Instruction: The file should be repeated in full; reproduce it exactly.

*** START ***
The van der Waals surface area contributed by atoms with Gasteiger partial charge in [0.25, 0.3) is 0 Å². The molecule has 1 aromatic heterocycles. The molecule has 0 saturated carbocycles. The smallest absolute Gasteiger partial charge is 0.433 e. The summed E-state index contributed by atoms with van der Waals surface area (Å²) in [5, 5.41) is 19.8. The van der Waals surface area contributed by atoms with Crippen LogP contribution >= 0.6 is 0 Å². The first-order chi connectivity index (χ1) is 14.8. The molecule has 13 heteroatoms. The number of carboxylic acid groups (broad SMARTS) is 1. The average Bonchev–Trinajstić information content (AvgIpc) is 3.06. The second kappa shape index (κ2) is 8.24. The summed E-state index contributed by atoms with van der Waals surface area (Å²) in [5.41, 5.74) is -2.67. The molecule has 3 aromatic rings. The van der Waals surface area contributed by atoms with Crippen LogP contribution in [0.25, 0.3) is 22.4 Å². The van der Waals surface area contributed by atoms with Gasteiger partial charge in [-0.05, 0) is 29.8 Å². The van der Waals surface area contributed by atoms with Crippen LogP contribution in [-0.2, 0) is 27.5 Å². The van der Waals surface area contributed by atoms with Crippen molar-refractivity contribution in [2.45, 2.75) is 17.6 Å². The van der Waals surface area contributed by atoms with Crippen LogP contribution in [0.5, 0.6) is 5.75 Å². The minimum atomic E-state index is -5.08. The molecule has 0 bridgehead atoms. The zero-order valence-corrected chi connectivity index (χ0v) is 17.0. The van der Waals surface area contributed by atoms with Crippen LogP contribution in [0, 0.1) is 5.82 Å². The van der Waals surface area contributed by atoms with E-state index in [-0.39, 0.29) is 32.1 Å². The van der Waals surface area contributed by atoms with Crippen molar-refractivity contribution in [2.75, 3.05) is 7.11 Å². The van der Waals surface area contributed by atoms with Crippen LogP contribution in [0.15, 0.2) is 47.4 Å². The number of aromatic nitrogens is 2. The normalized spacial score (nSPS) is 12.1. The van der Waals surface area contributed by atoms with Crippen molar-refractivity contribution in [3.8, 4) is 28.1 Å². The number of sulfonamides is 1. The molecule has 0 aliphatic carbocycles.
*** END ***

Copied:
The van der Waals surface area contributed by atoms with Gasteiger partial charge in [0.25, 0.3) is 0 Å². The molecule has 1 aromatic heterocycles. The molecule has 0 saturated carbocycles. The smallest absolute Gasteiger partial charge is 0.433 e. The summed E-state index contributed by atoms with van der Waals surface area (Å²) in [5, 5.41) is 19.8. The van der Waals surface area contributed by atoms with Crippen LogP contribution >= 0.6 is 0 Å². The first-order chi connectivity index (χ1) is 14.8. The molecule has 13 heteroatoms. The number of carboxylic acid groups (broad SMARTS) is 1. The average Bonchev–Trinajstić information content (AvgIpc) is 3.06. The second kappa shape index (κ2) is 8.24. The summed E-state index contributed by atoms with van der Waals surface area (Å²) in [5.41, 5.74) is -2.67. The molecule has 3 aromatic rings. The van der Waals surface area contributed by atoms with Crippen LogP contribution in [0.25, 0.3) is 22.4 Å². The van der Waals surface area contributed by atoms with Gasteiger partial charge in [-0.05, 0) is 29.8 Å². The van der Waals surface area contributed by atoms with Crippen LogP contribution in [-0.2, 0) is 27.5 Å². The van der Waals surface area contributed by atoms with Crippen molar-refractivity contribution in [2.45, 2.75) is 17.6 Å². The van der Waals surface area contributed by atoms with Crippen LogP contribution in [0.5, 0.6) is 5.75 Å². The minimum atomic E-state index is -5.08. The molecule has 0 bridgehead atoms. The zero-order valence-corrected chi connectivity index (χ0v) is 17.0. The van der Waals surface area contributed by atoms with Crippen LogP contribution in [0, 0.1) is 5.82 Å². The van der Waals surface area contributed by atoms with E-state index in [-0.39, 0.29) is 32.1 Å². The van der Waals surface area contributed by atoms with Crippen molar-refractivity contribution in [2.75, 3.05) is 7.11 Å². The van der Waals surface area contributed by atoms with Crippen LogP contribution in [0.15, 0.2) is 47.4 Å². The number of aromatic nitrogens is 2. The normalized spacial score (nSPS) is 12.1. The van der Waals surface area contributed by atoms with Crippen molar-refractivity contribution in [3.8, 4) is 28.1 Å². The number of sulfonamides is 1. The molecule has 0 aliphatic carbocycles.